In a small clearing in Heaton Park there are three or four trees, each littered with hundreds of pairs of shoes. A small board in front of the trees, placed there by the council, raises more questions than it answers. It seems that nobody knows how it got started, or what exactly the point is.
Not everyone believes the story about Sheriff Babington. It is said that in 1627, Sheriff Babington of Heaton threw his shoes up into the Sycamore to celebrate the birth of his Grandson and since then residents of Heaton have continued this tradition by throwing their shoes up into the tree, whenever they celebrate a special occasion.
Apparently there are 26 of these trees in the USA and unknown numbers all around the world. It seems very strange that we have one in the middle of Newcastle.
The Newcastle shoe tree has been around for a few years now and we guess it must have been the amount of shoes on the original tree that made the local council cut down a few of the most decorated branches leaving it a shadow of it’s former self. In the last couple of years people have been adding shoes to the other trees along that particular pathway making it more of a shoe tree alley.
A nearby sign about the shoe tree says The shoe tree is an old Sycamore, which reaches nearly 40 metres high. There are lots of different stories about how the shoe tree came about. Perhaps you could believe that the shoe tree happened when young people celebrated the completion of their exams by throwing their shoes high into the branches. There are now shoes of all different types, showing the fashion trends of the last 20 years. The shoe tree was made famous by the novel “The Taxi Driver’s Daughter” by Julia Darling.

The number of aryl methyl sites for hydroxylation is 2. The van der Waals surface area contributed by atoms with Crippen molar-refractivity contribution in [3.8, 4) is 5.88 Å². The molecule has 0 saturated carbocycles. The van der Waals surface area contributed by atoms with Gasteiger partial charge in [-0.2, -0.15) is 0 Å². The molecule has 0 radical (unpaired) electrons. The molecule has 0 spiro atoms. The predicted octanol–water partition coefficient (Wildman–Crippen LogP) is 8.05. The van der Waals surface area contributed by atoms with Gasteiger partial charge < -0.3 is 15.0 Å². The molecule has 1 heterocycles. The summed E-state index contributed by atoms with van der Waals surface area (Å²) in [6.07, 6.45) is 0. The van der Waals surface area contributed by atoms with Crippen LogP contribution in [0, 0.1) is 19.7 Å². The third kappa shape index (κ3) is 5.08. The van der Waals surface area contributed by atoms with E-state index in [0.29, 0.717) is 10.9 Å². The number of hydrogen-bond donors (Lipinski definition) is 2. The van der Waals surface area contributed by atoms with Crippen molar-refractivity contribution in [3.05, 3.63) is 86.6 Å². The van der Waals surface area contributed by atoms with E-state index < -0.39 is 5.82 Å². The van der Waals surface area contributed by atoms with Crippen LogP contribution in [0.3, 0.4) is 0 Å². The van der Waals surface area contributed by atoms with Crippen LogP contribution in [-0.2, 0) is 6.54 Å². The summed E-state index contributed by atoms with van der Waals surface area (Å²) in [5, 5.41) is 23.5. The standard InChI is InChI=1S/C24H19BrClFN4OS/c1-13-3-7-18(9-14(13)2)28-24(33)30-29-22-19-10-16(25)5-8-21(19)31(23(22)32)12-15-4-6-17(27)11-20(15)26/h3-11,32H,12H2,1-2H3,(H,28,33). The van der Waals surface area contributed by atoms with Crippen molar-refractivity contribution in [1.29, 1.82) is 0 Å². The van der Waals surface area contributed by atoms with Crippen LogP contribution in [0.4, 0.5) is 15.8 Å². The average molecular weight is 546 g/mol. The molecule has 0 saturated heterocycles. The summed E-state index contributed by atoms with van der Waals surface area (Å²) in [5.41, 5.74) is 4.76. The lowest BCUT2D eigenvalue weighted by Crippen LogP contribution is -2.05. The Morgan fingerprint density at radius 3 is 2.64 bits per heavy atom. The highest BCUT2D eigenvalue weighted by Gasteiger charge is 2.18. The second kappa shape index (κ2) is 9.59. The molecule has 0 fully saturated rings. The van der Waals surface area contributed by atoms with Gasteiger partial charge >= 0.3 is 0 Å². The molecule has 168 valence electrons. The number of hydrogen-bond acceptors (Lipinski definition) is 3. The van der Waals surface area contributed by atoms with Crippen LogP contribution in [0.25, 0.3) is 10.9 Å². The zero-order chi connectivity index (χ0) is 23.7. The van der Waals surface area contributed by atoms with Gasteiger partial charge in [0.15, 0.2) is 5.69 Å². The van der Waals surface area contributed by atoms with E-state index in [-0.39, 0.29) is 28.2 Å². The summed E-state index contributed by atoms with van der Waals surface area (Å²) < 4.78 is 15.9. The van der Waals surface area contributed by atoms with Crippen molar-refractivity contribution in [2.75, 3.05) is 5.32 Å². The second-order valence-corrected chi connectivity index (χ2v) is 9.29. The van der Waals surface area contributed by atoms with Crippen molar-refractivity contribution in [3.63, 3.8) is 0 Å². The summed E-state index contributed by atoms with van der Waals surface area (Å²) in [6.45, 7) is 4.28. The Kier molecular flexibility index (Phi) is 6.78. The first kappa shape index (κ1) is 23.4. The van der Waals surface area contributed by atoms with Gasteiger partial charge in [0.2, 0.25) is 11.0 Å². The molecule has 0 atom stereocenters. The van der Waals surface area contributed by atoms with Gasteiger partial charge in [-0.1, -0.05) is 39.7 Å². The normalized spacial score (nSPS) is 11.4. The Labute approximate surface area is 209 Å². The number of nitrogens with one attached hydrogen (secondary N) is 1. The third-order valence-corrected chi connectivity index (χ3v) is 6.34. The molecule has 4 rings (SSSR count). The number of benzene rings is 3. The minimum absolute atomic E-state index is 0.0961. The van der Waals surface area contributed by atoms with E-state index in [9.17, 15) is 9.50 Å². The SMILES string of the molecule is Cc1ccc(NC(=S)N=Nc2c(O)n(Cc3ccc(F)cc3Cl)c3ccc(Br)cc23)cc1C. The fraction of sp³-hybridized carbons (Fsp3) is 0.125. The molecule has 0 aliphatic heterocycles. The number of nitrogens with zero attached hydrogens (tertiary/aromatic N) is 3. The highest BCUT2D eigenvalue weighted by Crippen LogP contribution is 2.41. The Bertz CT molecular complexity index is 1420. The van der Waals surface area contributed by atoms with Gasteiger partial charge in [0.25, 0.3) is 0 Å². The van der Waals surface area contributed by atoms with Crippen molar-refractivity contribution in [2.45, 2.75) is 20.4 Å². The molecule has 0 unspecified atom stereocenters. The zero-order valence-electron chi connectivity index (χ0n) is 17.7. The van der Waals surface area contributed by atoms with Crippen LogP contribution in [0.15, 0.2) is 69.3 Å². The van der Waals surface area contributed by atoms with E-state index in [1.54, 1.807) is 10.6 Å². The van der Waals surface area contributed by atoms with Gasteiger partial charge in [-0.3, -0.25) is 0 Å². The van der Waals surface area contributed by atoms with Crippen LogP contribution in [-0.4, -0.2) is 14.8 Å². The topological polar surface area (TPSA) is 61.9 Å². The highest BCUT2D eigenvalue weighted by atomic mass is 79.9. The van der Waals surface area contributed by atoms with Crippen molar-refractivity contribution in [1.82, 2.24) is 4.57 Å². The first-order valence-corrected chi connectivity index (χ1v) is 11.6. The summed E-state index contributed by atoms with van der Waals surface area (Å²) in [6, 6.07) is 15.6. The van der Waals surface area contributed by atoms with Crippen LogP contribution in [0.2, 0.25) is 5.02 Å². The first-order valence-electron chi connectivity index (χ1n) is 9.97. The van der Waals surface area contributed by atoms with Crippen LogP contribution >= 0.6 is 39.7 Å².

Sometimes the tree has too many shoes and the numbers have to be controlled. This is because they can affect the health of the tree and too many can be unsafe. There is therefore an annual harvest of shoes so we can protect this lovely tree.
If you want to find the tree here are some clues: Go down the hill into Heaton park from Heaton park rd. The tennis courts are on your right. ice cream shop on your left. take a right at the bottom and walk towards jesmond dene. When the path splits take the ‘Low Road’ and look to the left! voila! the shoe trees!